The Bottom Line: Linda Mitchell
Every month, Club Solutions sits down with an industry expert to share in their wealth of knowledge. In the September issue, the conversation features Linda Mitchell, the director of public and government relations at Newtown Athletic Club.
1. What led you to Newtown Athletic Club (NAC)?
I came to the NAC in 1981 as a young, first-time mom who was looking for part-time work in a field related to my passion: dance education. What I found was a home in the early days of group exercise — think Jane Fonda and Jazzercize. I was hired to teach aerobic exercise classes and to develop a program for our then fledging racquetball and fitness club.
2. What are you most proud of concerning NAC’s success?
After 38 years in the industry and all of them at the NAC, I am most proud of how the NAC has evolved into a true lifestyle center that offers so much more than exercise opportunities. With the addition of the resort style outdoor pool complex, the indoor fieldhouse, two expanded fitness centers, a full component of youth programs, absolutely state-of-the-art group studio boutiques, a complete wellness center and a fully licensed preschool, we have created the ultimate in comprehensive healthy living. In addition to all of that, we have created a NAC foundation to raise funds for a wide variety of great charitable causes.
3. What’s your favorite part of being in the fitness industry?
My favorite part is the high level of positive energy exuded by practically everyone. I have come to the conclusion that when an individual places a premium on health and wellness in their own life, the result is one of positivity and energy that is unmatched.
4. What’s your favorite leadership book and why?
A read that has stuck with me is, “Darling, You Can’t Do Both and Other Noise to Ignore on Your Way Up.” I wish this book had been written years earlier when I was raising younger children and trying to balance everything.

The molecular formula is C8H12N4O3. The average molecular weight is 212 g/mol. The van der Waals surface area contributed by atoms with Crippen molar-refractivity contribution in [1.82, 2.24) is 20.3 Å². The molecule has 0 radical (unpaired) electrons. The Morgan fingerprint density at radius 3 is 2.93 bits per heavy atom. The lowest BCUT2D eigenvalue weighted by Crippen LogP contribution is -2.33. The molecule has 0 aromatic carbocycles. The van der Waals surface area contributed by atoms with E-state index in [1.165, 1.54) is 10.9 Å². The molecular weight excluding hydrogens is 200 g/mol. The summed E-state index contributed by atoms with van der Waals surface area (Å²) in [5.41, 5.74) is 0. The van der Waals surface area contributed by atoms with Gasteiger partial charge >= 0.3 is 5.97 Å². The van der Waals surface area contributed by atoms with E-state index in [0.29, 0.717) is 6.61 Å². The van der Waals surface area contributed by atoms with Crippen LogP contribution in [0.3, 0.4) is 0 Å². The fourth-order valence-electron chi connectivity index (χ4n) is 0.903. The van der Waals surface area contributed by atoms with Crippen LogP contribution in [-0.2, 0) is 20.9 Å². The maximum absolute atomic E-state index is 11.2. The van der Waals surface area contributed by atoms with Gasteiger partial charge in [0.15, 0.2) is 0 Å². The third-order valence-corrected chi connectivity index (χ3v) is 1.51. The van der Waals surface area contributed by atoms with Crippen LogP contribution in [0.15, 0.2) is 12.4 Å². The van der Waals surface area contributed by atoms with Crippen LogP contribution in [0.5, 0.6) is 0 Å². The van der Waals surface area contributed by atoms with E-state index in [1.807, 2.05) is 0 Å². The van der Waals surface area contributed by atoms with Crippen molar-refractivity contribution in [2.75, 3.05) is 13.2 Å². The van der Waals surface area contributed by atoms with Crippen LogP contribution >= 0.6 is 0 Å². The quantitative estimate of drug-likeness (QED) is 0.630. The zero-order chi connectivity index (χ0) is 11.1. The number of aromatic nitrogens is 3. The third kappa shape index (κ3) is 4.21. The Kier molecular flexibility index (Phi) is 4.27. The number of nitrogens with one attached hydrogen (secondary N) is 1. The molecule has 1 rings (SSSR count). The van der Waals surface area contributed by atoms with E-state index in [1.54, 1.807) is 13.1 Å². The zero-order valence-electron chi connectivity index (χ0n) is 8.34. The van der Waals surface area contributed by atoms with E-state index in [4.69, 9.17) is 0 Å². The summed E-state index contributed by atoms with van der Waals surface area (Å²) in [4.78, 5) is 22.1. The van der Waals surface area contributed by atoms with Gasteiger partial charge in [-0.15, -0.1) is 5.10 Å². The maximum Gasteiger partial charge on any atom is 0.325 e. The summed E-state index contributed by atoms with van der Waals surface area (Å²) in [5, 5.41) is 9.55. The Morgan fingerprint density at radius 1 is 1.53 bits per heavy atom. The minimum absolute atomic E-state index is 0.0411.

5. What is the best piece of leadership advice you’ve ever been given?
NAC owner Jim Worthington has said countless times, “Successful people do what unsuccessful people could do, but choose not to.” This quote has always informed my decisions both large and small on a day-to-day basis.
6. What career did you dream of growing up?
I wanted to be a prima ballerina, a dream many little girls entertained. I did take that dream reasonably far, as I was a dance major in college and began my career in the dance studio teaching the principles of my craft and talent. You could maintain that I did take the desire to perform to the stage of the group exercise classroom. I think every good instructor needs to be a great performer in order to inspire their students to be successful.
7. What’s the biggest challenge you’ve had to overcome?
When I took the leap into sales and marketing in the mid 1990s after having created and cultivated a very successful comprehensive group exercise program for 15 years, I was forging ahead in an area in which I had no formal training.
8. How did you overcome that challenge?
IHRSA and industry events were a great help, as I attended every sales and marketing seminar I could and implemented, slowly but surely, principles that were ultimately successful.
9. If you could give your younger self a piece of advice, what would it be?
I would advise a younger self to find mentors to guide them through the intricacies and challenges of self-development in this industry. There is no formula that will work for everyone — a mentor can help customize your journey and save you potential wrong turns along the way.
10. What’s a fitness trend you’re keeping an eye on?
One is the concept of “Exercise as Medicine.” The federal government is becoming more proactive by encouraging participation in youth sports through the President’s Council on Sports, Fitness and Nutrition and directing the Health and Human Services Department to emphasize a healthy lifestyle as a necessary component for well-being. We are placing this concept front and center in our messaging as we develop our comprehensive wellness center. We believe the public is ready to adapt to the scientific knowledge that movement is life and if you stop moving your life is severely diminished.